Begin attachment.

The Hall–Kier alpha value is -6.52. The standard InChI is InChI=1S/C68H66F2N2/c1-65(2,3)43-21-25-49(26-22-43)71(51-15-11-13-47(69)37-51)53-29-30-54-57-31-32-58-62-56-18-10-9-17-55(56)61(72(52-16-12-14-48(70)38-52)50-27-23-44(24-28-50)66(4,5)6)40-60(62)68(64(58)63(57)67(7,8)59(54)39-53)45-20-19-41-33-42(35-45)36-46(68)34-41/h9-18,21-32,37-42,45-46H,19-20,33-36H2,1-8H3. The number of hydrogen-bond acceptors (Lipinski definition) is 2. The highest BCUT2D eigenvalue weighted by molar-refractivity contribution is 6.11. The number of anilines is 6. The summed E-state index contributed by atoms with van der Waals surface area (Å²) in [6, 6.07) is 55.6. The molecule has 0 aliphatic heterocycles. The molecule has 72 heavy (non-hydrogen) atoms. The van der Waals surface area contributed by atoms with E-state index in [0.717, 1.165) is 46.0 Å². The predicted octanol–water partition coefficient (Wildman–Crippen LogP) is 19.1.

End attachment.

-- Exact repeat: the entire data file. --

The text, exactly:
The Hall–Kier alpha value is -6.52. The standard InChI is InChI=1S/C68H66F2N2/c1-65(2,3)43-21-25-49(26-22-43)71(51-15-11-13-47(69)37-51)53-29-30-54-57-31-32-58-62-56-18-10-9-17-55(56)61(72(52-16-12-14-48(70)38-52)50-27-23-44(24-28-50)66(4,5)6)40-60(62)68(64(58)63(57)67(7,8)59(54)39-53)45-20-19-41-33-42(35-45)36-46(68)34-41/h9-18,21-32,37-42,45-46H,19-20,33-36H2,1-8H3. The number of hydrogen-bond acceptors (Lipinski definition) is 2. The highest BCUT2D eigenvalue weighted by molar-refractivity contribution is 6.11. The number of anilines is 6. The summed E-state index contributed by atoms with van der Waals surface area (Å²) in [6, 6.07) is 55.6. The molecule has 0 aliphatic heterocycles. The molecule has 72 heavy (non-hydrogen) atoms. The van der Waals surface area contributed by atoms with E-state index in [0.717, 1.165) is 46.0 Å². The predicted octanol–water partition coefficient (Wildman–Crippen LogP) is 19.1.